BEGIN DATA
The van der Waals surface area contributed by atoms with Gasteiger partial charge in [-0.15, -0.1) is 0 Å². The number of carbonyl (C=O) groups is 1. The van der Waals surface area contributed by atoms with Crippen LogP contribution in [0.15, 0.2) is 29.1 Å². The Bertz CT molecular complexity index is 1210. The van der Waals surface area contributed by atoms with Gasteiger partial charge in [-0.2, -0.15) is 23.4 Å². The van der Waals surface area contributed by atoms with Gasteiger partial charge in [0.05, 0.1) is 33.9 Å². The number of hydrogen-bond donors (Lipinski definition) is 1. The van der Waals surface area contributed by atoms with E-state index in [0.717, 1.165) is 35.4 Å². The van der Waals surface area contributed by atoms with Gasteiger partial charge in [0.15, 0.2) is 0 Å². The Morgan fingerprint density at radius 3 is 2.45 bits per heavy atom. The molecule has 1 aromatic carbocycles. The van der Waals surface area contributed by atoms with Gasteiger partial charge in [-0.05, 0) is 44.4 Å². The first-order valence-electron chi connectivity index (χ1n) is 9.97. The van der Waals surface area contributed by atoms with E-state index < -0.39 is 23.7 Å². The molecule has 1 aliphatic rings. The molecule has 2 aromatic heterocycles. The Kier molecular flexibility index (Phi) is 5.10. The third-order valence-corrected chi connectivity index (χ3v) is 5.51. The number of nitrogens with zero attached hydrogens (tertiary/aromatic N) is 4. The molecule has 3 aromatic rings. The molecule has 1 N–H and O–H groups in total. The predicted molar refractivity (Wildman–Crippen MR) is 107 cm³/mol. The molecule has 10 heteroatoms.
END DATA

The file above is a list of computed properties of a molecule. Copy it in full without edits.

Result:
The van der Waals surface area contributed by atoms with Gasteiger partial charge in [-0.15, -0.1) is 0 Å². The number of carbonyl (C=O) groups is 1. The van der Waals surface area contributed by atoms with Crippen LogP contribution in [0.15, 0.2) is 29.1 Å². The Bertz CT molecular complexity index is 1210. The van der Waals surface area contributed by atoms with Gasteiger partial charge in [-0.2, -0.15) is 23.4 Å². The van der Waals surface area contributed by atoms with Gasteiger partial charge in [0.05, 0.1) is 33.9 Å². The number of hydrogen-bond donors (Lipinski definition) is 1. The van der Waals surface area contributed by atoms with E-state index in [0.717, 1.165) is 35.4 Å². The van der Waals surface area contributed by atoms with Gasteiger partial charge in [0.15, 0.2) is 0 Å². The Morgan fingerprint density at radius 3 is 2.45 bits per heavy atom. The molecule has 1 aromatic carbocycles. The van der Waals surface area contributed by atoms with Gasteiger partial charge in [-0.05, 0) is 44.4 Å². The first-order valence-electron chi connectivity index (χ1n) is 9.97. The van der Waals surface area contributed by atoms with E-state index < -0.39 is 23.7 Å². The molecule has 1 aliphatic rings. The molecule has 2 aromatic heterocycles. The Kier molecular flexibility index (Phi) is 5.10. The third-order valence-corrected chi connectivity index (χ3v) is 5.51. The number of nitrogens with zero attached hydrogens (tertiary/aromatic N) is 4. The molecule has 3 aromatic rings. The molecule has 1 N–H and O–H groups in total. The predicted molar refractivity (Wildman–Crippen MR) is 107 cm³/mol. The molecule has 10 heteroatoms.